fictional languages
It is always easier to immerse yourself in a culture if you know the language. In this list, you will find not only some of the greatest fictional languages but also resources for learning them. Some of these languages are critical to understanding the book, while some have social significance and yet others were created to add an extra dimension to the book.



Anthony Burgess

Nadsat is the invented slang used by teenagers in Anthony Burgess’ A Clockwork Orange. The name comes from the English transliteration of надцать, the Russian word for the suffix ‘teen’. While heavily influenced by Russian, Burgess also took inspiration from “Romany, Cockney rhyming slang, the languages of the criminal underworld, the English of Shakespeare and the Elizabethans, armed forces slang; and the Malay language.” Figuring ‘nadsat’ out is not only integral to understanding the book, but also one of the most rewarding parts of the process.

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Where to learn: Memrise | Dictionary



Suzette Haden Elgin

Láadan is a constructed language (conlang) created by Suzette Haden Elgin for her novel Native Tongue. A linguist, Elgin developed Láadan to test if a language aimed at expressing women’s views would bring about social change if adopted by enough women. Láadan provides women with vocabulary, which is missing in English and other languages, to have an unambiguous conversation about what matters to them. Unfortunately, this fictional language was not adopted by women, but that doesn’t take away from Láadan’s relevance.

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Where to learn: Lessons



George Orwell

Created by George Orwell for 1984, Newspeak is the official language of Oceania. Characterised by its restricted grammar, and continually reducing vocabulary, it is designed to limit thought by decreasing the ability to express oneself clearly. For example, while the word ‘free’ existed in Newspeak, “…it could only be used in such statements as ‘This dog is free from lice’ or ‘This field is free from weeds’. It could not be used in its old sense of ‘politically free’ or ‘intellectually free’ since political and intellectual freedom no longer existed even as concepts, and were therefore of necessity nameless.”

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Where to learn: Principles | Vocabulary List



Richard Adams

Created by Richard Adams for Watership Down, Lapine is the language of the rabbits; in fact, the name itself is rooted in the French word for rabbit, ‘lapin’. Adams has said he wanted the language to sound ‘wuffy, fluffy’ and has used it primarily for the naming of rabbits, their mythological characters, and to express concepts unique to rabbits. It was constructed on an as-needed basis as opposed to being carefully crafted.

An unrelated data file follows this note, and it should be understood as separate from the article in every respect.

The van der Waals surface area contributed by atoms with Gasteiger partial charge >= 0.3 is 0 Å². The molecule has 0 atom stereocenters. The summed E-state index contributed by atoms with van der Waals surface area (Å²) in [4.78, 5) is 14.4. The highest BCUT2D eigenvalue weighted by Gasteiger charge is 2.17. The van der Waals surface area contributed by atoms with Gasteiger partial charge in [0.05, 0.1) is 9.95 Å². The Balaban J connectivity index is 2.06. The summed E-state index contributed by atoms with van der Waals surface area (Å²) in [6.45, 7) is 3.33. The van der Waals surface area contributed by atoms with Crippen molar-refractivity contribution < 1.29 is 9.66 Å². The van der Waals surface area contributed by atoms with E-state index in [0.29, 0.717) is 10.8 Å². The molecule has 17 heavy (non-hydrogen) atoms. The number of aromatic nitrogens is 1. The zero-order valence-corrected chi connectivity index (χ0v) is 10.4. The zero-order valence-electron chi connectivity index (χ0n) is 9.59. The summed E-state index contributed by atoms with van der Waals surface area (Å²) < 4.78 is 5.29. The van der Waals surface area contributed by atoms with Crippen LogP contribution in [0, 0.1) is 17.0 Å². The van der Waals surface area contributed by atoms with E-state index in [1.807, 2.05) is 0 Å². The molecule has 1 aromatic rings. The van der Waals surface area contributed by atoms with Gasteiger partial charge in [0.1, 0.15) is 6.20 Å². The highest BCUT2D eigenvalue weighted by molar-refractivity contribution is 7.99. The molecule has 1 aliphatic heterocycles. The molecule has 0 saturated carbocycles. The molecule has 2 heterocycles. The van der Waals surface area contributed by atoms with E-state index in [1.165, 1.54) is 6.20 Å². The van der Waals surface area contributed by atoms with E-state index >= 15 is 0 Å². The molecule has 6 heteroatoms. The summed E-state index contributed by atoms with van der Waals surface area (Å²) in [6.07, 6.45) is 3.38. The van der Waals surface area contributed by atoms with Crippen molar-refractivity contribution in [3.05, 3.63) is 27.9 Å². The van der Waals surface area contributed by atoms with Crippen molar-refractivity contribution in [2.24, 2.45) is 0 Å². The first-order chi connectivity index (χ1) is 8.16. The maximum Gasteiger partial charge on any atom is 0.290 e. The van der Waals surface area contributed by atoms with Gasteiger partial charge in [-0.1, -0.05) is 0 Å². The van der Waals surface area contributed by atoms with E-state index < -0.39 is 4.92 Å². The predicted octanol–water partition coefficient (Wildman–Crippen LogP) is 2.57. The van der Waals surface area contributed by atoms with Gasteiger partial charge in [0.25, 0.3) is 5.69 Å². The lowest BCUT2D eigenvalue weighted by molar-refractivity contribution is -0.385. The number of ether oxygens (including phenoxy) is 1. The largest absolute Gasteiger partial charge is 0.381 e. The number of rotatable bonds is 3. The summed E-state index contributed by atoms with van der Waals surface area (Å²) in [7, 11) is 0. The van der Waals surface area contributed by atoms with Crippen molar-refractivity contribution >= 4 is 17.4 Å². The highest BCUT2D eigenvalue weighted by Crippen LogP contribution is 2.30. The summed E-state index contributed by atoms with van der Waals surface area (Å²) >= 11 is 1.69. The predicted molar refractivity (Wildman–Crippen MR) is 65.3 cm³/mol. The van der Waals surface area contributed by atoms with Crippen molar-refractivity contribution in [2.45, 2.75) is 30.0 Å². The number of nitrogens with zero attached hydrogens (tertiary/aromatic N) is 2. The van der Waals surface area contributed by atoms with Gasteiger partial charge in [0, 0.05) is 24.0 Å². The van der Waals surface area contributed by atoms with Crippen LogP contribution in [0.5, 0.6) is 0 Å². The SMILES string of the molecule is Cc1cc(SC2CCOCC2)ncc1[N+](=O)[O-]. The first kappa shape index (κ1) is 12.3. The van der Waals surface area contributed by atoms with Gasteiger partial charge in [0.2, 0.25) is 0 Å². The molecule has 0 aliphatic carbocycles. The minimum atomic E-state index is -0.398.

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Where to learn: Vocabulary List



George R.R. Martin

The language of the nomadic Dothrakis was created by David Peterson of the Language Creation Society for HBO’s television adaptation of George R.R. Martin’s A Song of Ice and Fire series. In addition to using the words and phrases mentioned in the books, he also drew inspiration from other languages, like Turkish, Estonian, Inuktitut and Swahili, to develop the language. As of June 2015, Dothraki has a vocabulary of about 4,000 words, and its own grammar.

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Where to learn: Tutorials | Dictionary



J.R.R. Tolkien

J.R.R. Tolkien created several Elvish languages well before he wrote The Hobbit. In response to an early review of the novel, Tolkien wrote “ … The ‘stories’ were made rather to provide a world for the languages than the reverse. … I should have preferred to write in ‘Elvish’.” In The Lord of the Rings, Quenya and Sindarin are the chief Elvish languages in use.

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Where to learn: Tutorials | Dictionary | Resources




Created by Hergé , Syldavian is the fictional West Germanic national language of Syldavia, as seen in the Tintin comics. While the language was modeled on Marols, a Dutch dialect spoken in and around Brussels, it was influenced by other Central European languages as well. Hergé did not create a grammar for Syldavian, but Mark Rosenfelder of Zompist has documented and analysed the known facts.

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Where to learn: Grammar


Devanshi has been reading ever since she can remember. What started off as an obsession with Enid Blyton, slowly morphed into a love for mystery and fantasy. Even her choice of career as a lawyer was heavily influenced by the works of Erle Stanley Gardner and John Grisham. After quitting law, and while backpacking around India, she read books on entrepreneurship, taught herself web design and delved into social media marketing. She doesn’t go anywhere without a book.

She is the founding editor of The Curious Reader. Read her articles here.